so I want to buy a bug .. never thought I would say that!

Discussion in 'Straight Keys - CW Enthusiasts' started by NE1U, Aug 2, 2018.

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  1. W6MQI

    W6MQI Ham Member QRZ Page

    I use both the Vizkey 90 deg bug, and a Vibroplex blue racer the Vizkey has a softer feel to it because its made of brass, the blue racer seems to have a harsher feel to it. I find the blue racer settings tend to loosen up over time the lock nuts just won't stay tight for long periods of time, the Vizkey never loosens up the brass holds tight with little effort. The Vizkey will adjust to a slower speed with out bolt on adapters unlike the blue racer. I find myself going back and forth between each key they're two different creatures with their own feel. If I were to do it again I think the Vizkey vertical might be the better choice it will slow down even farther then the 90 deg version.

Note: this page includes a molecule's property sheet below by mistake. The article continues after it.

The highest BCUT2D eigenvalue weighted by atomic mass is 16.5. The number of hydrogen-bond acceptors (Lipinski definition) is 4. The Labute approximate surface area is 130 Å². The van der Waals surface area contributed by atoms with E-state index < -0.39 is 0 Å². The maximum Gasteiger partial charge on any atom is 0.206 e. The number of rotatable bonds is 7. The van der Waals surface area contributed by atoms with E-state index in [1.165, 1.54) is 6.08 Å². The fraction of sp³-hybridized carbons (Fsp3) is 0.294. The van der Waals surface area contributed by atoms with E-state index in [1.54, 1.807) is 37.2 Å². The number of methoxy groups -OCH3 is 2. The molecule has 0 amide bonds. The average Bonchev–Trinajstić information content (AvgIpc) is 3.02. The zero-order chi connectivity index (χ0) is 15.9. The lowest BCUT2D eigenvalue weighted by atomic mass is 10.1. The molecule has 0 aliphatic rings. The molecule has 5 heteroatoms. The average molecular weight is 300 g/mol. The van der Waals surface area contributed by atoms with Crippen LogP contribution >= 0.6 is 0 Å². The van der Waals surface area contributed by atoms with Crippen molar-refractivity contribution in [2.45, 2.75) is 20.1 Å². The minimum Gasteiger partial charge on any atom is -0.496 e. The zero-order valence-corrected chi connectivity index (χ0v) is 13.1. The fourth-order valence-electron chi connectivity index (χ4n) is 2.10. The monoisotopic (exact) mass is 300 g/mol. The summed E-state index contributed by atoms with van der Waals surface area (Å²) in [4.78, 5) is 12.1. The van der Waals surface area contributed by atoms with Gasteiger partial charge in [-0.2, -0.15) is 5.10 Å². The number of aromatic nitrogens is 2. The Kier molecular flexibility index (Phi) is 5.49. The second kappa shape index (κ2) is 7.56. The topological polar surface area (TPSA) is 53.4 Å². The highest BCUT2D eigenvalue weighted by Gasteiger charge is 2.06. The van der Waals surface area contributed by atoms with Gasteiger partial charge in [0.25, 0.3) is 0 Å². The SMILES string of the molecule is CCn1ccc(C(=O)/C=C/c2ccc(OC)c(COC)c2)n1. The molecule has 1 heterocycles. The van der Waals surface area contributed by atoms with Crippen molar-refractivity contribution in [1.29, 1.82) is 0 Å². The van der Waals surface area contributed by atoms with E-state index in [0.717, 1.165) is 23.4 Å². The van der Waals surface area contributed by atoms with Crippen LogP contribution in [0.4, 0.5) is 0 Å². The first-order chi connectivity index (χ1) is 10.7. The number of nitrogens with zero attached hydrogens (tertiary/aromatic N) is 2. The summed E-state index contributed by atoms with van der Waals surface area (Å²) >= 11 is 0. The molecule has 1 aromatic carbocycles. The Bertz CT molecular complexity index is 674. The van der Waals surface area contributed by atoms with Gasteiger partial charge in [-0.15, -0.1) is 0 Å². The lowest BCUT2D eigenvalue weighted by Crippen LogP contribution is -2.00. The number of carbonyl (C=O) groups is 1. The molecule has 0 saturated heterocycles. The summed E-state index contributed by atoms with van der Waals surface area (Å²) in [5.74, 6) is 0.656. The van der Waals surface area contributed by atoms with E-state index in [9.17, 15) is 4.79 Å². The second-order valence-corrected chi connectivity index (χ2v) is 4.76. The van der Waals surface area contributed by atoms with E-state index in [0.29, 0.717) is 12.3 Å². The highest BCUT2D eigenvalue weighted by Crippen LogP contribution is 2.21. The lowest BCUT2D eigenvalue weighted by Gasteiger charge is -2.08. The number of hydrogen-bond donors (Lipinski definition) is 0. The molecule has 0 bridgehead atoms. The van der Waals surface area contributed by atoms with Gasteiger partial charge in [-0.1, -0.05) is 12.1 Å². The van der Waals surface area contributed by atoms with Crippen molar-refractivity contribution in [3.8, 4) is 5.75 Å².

Oh and one more thing the Vizkey is almost silent sounding during use the Vibroplex clicks, clangs, bangs, dings nothing smooth about it. Listen here while the master DA bangs away on her bug.
     
    W5BIB likes this.
  2. VE7PJR

    VE7PJR Ham Member QRZ Page

    My bug stable, with most recent additions:

    Vibroplex Original (owned over 40 years, bought new)
    Lionel J-36 (WW2 clone of Vibroplex #6 Lightning Bug)
    Dentsuseiki BK-100
    Ultimate "73" bug
    VIZ Vertical
    GHD autobug (dual lever, makes both dots and dashes automatically)

    I am buying a Garrett Verta-Plex (https://2bradioparts.com/page11.html) which I provided the brand-new Vibroplex parts for
    I'm "negotiating" for a Schurr bug.

    There are several ways to slow down a bug. You can add extra weight, you can look for a bug (like the Champion) that apparently had a slightly less stiff spring, or you can increase the length of the arm that holds the weight.